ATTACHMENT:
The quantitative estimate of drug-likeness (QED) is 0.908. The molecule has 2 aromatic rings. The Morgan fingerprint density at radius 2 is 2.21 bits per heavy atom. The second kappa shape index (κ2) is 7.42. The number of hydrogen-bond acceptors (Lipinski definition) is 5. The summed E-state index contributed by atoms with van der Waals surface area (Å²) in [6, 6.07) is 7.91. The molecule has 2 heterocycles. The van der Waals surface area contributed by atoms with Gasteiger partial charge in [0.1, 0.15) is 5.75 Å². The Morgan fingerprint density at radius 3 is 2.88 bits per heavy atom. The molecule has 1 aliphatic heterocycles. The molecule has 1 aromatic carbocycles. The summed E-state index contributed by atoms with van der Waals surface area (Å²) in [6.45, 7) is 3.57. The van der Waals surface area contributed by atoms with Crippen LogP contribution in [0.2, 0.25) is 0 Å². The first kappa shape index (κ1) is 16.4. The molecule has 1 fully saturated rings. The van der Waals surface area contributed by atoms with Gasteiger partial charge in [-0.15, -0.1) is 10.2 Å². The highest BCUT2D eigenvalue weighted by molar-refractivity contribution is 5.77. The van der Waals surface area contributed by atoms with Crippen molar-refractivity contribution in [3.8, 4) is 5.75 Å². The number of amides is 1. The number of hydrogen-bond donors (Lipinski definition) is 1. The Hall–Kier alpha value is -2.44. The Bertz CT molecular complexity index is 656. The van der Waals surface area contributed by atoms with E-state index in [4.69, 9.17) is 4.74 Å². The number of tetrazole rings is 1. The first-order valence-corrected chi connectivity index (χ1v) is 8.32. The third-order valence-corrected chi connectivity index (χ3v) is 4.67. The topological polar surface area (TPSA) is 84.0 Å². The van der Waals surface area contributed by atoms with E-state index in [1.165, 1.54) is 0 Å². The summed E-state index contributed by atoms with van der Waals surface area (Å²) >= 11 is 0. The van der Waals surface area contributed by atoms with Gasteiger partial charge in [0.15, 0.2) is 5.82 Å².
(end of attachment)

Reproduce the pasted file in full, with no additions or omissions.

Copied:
The quantitative estimate of drug-likeness (QED) is 0.908. The molecule has 2 aromatic rings. The Morgan fingerprint density at radius 2 is 2.21 bits per heavy atom. The second kappa shape index (κ2) is 7.42. The number of hydrogen-bond acceptors (Lipinski definition) is 5. The summed E-state index contributed by atoms with van der Waals surface area (Å²) in [6, 6.07) is 7.91. The molecule has 2 heterocycles. The van der Waals surface area contributed by atoms with Gasteiger partial charge in [0.1, 0.15) is 5.75 Å². The Morgan fingerprint density at radius 3 is 2.88 bits per heavy atom. The molecule has 1 aliphatic heterocycles. The molecule has 1 aromatic carbocycles. The summed E-state index contributed by atoms with van der Waals surface area (Å²) in [6.45, 7) is 3.57. The van der Waals surface area contributed by atoms with Crippen LogP contribution in [0.2, 0.25) is 0 Å². The first kappa shape index (κ1) is 16.4. The molecule has 1 fully saturated rings. The van der Waals surface area contributed by atoms with Gasteiger partial charge in [-0.15, -0.1) is 10.2 Å². The highest BCUT2D eigenvalue weighted by molar-refractivity contribution is 5.77. The van der Waals surface area contributed by atoms with Crippen molar-refractivity contribution in [3.8, 4) is 5.75 Å². The number of amides is 1. The number of hydrogen-bond donors (Lipinski definition) is 1. The Hall–Kier alpha value is -2.44. The Bertz CT molecular complexity index is 656. The van der Waals surface area contributed by atoms with E-state index in [4.69, 9.17) is 4.74 Å². The number of tetrazole rings is 1. The first-order valence-corrected chi connectivity index (χ1v) is 8.32. The third-order valence-corrected chi connectivity index (χ3v) is 4.67. The topological polar surface area (TPSA) is 84.0 Å². The van der Waals surface area contributed by atoms with E-state index in [1.165, 1.54) is 0 Å². The summed E-state index contributed by atoms with van der Waals surface area (Å²) >= 11 is 0. The van der Waals surface area contributed by atoms with Gasteiger partial charge in [0.15, 0.2) is 5.82 Å².